Is it me or is this spelling of ‘happyness’ totally bloody wrong? Did I just use a question mark where there shouldn’t be one? I just couldn’t believe it. So, here are two questions for today:
- Is the spelling of ‘happyness’ right or wrong? It isn’t recognised by dictionary.com
- Why would they spell it incorrectly, if it is indeed incorrect? Are they so thick that no one in the chain of producing a Hollywood film actually fucking notices? Or is it an intentional spelling error? If yes, WHY WHY WHY?
Please enlighten me.
Boycott this film.
PS: We should at some point create some template letters/emails to send to governments, media companies, and anyone else in a position of public responsibility that uses language incorrectly. As I’ve argued before, I do strongly believe they have a responsibility to use it correctly.
I’ve been wanting to write about ‘could of, should of, would of’ for a while. As I’ve said elsewhere, I’m a language purist, not a language fascist, and I am interested (amongst other things) in the way language changes through its use.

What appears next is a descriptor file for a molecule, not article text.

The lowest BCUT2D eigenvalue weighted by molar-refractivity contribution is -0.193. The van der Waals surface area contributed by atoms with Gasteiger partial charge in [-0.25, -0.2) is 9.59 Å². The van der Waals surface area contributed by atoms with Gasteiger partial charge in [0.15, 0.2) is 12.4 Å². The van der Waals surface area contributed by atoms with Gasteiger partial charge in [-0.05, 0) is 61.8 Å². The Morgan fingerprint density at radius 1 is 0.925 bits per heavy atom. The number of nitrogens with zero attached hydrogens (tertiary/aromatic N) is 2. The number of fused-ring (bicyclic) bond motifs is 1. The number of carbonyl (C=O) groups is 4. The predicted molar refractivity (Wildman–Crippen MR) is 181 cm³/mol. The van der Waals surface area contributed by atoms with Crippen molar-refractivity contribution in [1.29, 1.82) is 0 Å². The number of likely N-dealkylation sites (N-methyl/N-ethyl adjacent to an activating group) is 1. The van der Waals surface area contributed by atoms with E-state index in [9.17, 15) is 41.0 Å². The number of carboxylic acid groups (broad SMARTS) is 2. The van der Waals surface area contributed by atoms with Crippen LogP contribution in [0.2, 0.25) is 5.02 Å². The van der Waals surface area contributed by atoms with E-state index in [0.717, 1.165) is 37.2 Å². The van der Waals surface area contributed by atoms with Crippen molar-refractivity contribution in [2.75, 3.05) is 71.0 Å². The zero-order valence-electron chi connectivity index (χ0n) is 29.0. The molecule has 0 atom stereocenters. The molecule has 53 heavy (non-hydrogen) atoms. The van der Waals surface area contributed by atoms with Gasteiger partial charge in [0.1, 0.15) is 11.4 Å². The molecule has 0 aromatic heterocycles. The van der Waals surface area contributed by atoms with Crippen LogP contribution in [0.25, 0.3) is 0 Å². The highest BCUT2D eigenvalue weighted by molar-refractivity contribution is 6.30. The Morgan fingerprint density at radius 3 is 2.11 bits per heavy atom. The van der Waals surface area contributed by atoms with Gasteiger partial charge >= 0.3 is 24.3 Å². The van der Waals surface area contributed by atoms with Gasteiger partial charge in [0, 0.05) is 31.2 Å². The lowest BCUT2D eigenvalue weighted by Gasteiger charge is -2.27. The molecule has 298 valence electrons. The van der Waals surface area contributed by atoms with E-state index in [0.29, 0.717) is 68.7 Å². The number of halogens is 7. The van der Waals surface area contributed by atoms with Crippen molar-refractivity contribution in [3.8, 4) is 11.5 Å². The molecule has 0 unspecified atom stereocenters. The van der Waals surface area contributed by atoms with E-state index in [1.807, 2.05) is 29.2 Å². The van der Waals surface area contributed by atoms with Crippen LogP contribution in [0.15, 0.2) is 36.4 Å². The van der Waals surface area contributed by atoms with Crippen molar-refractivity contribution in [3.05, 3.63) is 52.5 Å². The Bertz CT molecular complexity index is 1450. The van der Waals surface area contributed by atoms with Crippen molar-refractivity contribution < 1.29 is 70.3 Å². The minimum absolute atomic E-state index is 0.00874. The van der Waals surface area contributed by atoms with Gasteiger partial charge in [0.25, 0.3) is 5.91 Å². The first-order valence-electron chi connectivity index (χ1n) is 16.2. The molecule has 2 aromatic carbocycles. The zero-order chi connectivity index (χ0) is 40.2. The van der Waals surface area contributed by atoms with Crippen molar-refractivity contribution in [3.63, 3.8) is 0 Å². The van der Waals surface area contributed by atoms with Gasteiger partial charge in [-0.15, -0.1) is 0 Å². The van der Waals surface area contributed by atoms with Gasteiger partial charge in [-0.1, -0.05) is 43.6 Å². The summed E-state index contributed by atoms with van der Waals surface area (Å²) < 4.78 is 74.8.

‘Could of, should of, would of’ is a very good case in point. When I first read ‘I should of seen it coming’ instead of ‘I should’ve seen it coming’ I was convinced it was incorrect. After all, ‘of’ is a preposition (or rather, an adposition) and in ‘should’ve’ , the ‘ve’ is a contraction of ‘have’. I.e. ‘ve’ and ‘of’ have nothing in common, apart from (mabye) their pronunciation.
Anyhow, some months after my first encounter with ‘should of’ (and its siblings ‘could of’ and ‘would of’), I read somewhere that it’s now in fact gramatically correct to use these forms, i.e. in writing. Thus, incorrect terms via common usage have become correct. The reason for my post is to (hopefully) collate some more information on this matter – I couldn’t find any good discussion on ‘could of, should of, would of’, apart from the links below: